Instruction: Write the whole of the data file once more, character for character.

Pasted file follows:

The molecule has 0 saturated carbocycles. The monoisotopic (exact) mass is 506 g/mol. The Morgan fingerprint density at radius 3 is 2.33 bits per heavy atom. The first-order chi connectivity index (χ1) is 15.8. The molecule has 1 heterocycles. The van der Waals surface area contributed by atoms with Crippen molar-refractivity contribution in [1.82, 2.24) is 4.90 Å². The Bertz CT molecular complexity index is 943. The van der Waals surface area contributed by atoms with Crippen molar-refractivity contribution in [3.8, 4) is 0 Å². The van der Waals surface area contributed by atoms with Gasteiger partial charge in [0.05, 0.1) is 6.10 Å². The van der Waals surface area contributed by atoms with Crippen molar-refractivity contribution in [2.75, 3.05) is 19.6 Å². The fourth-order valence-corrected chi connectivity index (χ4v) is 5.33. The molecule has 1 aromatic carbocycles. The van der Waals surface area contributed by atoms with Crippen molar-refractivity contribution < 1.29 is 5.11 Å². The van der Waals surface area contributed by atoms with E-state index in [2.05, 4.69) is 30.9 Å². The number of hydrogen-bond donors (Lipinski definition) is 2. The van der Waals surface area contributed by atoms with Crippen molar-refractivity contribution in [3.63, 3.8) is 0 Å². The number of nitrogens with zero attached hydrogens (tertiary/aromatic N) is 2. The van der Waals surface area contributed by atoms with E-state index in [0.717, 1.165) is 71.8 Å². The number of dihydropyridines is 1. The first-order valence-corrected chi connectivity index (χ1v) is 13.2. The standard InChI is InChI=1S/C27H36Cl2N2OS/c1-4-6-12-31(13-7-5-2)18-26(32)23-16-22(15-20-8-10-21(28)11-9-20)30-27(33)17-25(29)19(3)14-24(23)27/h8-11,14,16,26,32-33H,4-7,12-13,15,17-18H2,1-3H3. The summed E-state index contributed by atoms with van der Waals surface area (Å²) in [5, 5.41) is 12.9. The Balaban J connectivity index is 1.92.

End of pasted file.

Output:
The molecule has 0 saturated carbocycles. The monoisotopic (exact) mass is 506 g/mol. The Morgan fingerprint density at radius 3 is 2.33 bits per heavy atom. The first-order chi connectivity index (χ1) is 15.8. The molecule has 1 heterocycles. The van der Waals surface area contributed by atoms with Crippen molar-refractivity contribution in [1.82, 2.24) is 4.90 Å². The Bertz CT molecular complexity index is 943. The van der Waals surface area contributed by atoms with Crippen molar-refractivity contribution in [3.8, 4) is 0 Å². The van der Waals surface area contributed by atoms with Gasteiger partial charge in [0.05, 0.1) is 6.10 Å². The van der Waals surface area contributed by atoms with Crippen molar-refractivity contribution in [2.75, 3.05) is 19.6 Å². The fourth-order valence-corrected chi connectivity index (χ4v) is 5.33. The molecule has 1 aromatic carbocycles. The van der Waals surface area contributed by atoms with Crippen molar-refractivity contribution < 1.29 is 5.11 Å². The van der Waals surface area contributed by atoms with E-state index in [2.05, 4.69) is 30.9 Å². The number of hydrogen-bond donors (Lipinski definition) is 2. The van der Waals surface area contributed by atoms with Crippen molar-refractivity contribution in [3.63, 3.8) is 0 Å². The number of nitrogens with zero attached hydrogens (tertiary/aromatic N) is 2. The van der Waals surface area contributed by atoms with E-state index in [0.717, 1.165) is 71.8 Å². The number of dihydropyridines is 1. The first-order valence-corrected chi connectivity index (χ1v) is 13.2. The standard InChI is InChI=1S/C27H36Cl2N2OS/c1-4-6-12-31(13-7-5-2)18-26(32)23-16-22(15-20-8-10-21(28)11-9-20)30-27(33)17-25(29)19(3)14-24(23)27/h8-11,14,16,26,32-33H,4-7,12-13,15,17-18H2,1-3H3. The summed E-state index contributed by atoms with van der Waals surface area (Å²) in [5, 5.41) is 12.9. The Balaban J connectivity index is 1.92.